edge. Another figure of a foreigner was found at Gurob (XVIII, 38), carved in wood ; it represents a harper, whose hair is dressed in the pigtail, which is a well-known characteristic of the Hittites, and is not found with any other race represented on the Egyptian monuments. This must therefore be a carving of a Hittite harper, and such an instrument is not unknown in Hittite sculpture. A third work which betrays the foreign hand is the bronze mirror with figure handle (XVIII, 4). The mechanical part of the design, a figure handle, the form of the mirror, and the lotus at the socket, are all Egyptian ; but the idea of the female holding the dove in the hand comes altogether from abroad - no figure holding a bird is known in pure Egyptian design - it is the characteristic of the Phoenician Venus ; and when we look at the details, the lankness of the limbs, the features, and the style of the hair, we again see the tokens of a foreign hand. To assign the manufacture of this to a Phoenician or Cypriote workman living in Egypt, solves all the peculiarities of it; and we may add it to the foreign elements of Gurob. The actual remains of the bodies found in the tombs show that the race came from abroad ; in tomb 23 was a body with a copious black wig, and beneath that a scalp of yellow or light brown hair; the juxtaposkion of these proving the unaltered condition of each: in tomb 24, again, yellow hair remained on the skull, and in tomb 25 was a young man with dark hair, but a light skin.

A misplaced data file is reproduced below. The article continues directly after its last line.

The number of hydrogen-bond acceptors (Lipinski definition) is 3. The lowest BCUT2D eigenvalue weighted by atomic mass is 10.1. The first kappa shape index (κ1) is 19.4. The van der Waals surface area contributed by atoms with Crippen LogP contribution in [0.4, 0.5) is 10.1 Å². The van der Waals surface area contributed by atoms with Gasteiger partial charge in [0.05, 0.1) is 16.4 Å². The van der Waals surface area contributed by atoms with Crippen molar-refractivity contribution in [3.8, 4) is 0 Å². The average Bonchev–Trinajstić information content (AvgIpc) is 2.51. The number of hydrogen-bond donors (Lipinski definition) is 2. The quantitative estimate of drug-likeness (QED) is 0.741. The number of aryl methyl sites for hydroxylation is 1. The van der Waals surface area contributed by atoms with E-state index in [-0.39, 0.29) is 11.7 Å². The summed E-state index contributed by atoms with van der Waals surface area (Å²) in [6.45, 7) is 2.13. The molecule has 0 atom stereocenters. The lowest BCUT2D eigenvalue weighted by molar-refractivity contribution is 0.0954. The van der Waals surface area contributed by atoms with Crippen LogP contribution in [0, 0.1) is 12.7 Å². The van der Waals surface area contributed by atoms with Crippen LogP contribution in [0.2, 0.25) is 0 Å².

81. We now turn to a very different evidence, that of weights. At Gurob fourteen weights were found ; and of these only half are on the Egyptian standard - the kat - in place of the great majority of the kat weights found in the weights of Memphis. On looking at the material of these weights we see that two of the seven are of alabaster, a material never used for purely Egyptian weights, which are almost all of basalt, granite, or hard stones. On looking to the forms we find that not one of the fourteen is purely Egyptian of the most typical form, widening to the top with a dome head. Only one of all the weights is properly Egyptian, and two of rounded cubic form are passable as Egyptian in origin ; the other eleven are entirely marked off as foreign by the standards, the forms, and the materials. I here publish them on the same plan as previous weights, the numbering being consecutive in the series of publication, and the types of forms referring to those plates of types in "Naukratis," "Defenneh," &c.
No. 4.905 has three lines on the top, showing three shekels. No. 4911 has three lines on the top showing a unit of the double drachma or stater. Of course the names Attic and Aeginetan are only retained for convenience, the standards being older than Athens or Aegina. Besides these, four more kat weights have been found since I left Gurob, all of them of the un-Egyptian material, haematite.
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